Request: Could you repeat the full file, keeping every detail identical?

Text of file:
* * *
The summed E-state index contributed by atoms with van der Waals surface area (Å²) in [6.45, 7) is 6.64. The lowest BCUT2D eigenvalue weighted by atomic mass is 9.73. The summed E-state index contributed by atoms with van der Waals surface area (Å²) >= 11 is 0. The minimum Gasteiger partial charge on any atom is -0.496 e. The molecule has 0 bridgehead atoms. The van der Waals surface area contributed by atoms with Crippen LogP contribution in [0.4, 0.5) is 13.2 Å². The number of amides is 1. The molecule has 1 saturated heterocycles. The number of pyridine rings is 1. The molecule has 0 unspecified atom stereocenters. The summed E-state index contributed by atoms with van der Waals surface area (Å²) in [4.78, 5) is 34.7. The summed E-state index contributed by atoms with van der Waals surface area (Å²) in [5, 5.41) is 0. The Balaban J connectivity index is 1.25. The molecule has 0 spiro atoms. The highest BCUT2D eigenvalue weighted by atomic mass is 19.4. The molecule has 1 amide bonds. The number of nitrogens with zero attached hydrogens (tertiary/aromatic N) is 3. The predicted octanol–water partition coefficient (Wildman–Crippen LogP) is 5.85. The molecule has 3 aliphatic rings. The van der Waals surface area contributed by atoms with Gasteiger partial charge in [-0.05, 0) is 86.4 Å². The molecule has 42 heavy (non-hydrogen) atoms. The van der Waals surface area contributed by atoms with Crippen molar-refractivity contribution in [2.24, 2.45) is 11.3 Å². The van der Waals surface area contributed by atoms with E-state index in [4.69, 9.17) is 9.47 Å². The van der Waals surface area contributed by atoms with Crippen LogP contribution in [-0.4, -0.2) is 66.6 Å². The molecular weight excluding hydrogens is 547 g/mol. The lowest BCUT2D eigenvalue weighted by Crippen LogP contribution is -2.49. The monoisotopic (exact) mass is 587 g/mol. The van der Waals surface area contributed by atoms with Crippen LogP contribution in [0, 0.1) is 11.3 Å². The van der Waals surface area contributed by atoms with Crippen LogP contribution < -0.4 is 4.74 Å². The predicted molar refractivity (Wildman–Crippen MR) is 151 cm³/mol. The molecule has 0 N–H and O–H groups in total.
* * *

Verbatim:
The summed E-state index contributed by atoms with van der Waals surface area (Å²) in [6.45, 7) is 6.64. The lowest BCUT2D eigenvalue weighted by atomic mass is 9.73. The summed E-state index contributed by atoms with van der Waals surface area (Å²) >= 11 is 0. The minimum Gasteiger partial charge on any atom is -0.496 e. The molecule has 0 bridgehead atoms. The van der Waals surface area contributed by atoms with Crippen LogP contribution in [0.4, 0.5) is 13.2 Å². The number of amides is 1. The molecule has 1 saturated heterocycles. The number of pyridine rings is 1. The molecule has 0 unspecified atom stereocenters. The summed E-state index contributed by atoms with van der Waals surface area (Å²) in [4.78, 5) is 34.7. The summed E-state index contributed by atoms with van der Waals surface area (Å²) in [5, 5.41) is 0. The Balaban J connectivity index is 1.25. The molecule has 0 spiro atoms. The highest BCUT2D eigenvalue weighted by atomic mass is 19.4. The molecule has 1 amide bonds. The number of nitrogens with zero attached hydrogens (tertiary/aromatic N) is 3. The predicted octanol–water partition coefficient (Wildman–Crippen LogP) is 5.85. The molecule has 3 aliphatic rings. The van der Waals surface area contributed by atoms with Gasteiger partial charge in [-0.05, 0) is 86.4 Å². The molecule has 42 heavy (non-hydrogen) atoms. The van der Waals surface area contributed by atoms with Crippen molar-refractivity contribution in [2.24, 2.45) is 11.3 Å². The van der Waals surface area contributed by atoms with E-state index in [4.69, 9.17) is 9.47 Å². The van der Waals surface area contributed by atoms with Crippen LogP contribution in [-0.4, -0.2) is 66.6 Å². The molecular weight excluding hydrogens is 547 g/mol. The lowest BCUT2D eigenvalue weighted by Crippen LogP contribution is -2.49. The monoisotopic (exact) mass is 587 g/mol. The van der Waals surface area contributed by atoms with Crippen LogP contribution in [0, 0.1) is 11.3 Å². The van der Waals surface area contributed by atoms with Crippen LogP contribution < -0.4 is 4.74 Å². The predicted molar refractivity (Wildman–Crippen MR) is 151 cm³/mol. The molecule has 0 N–H and O–H groups in total.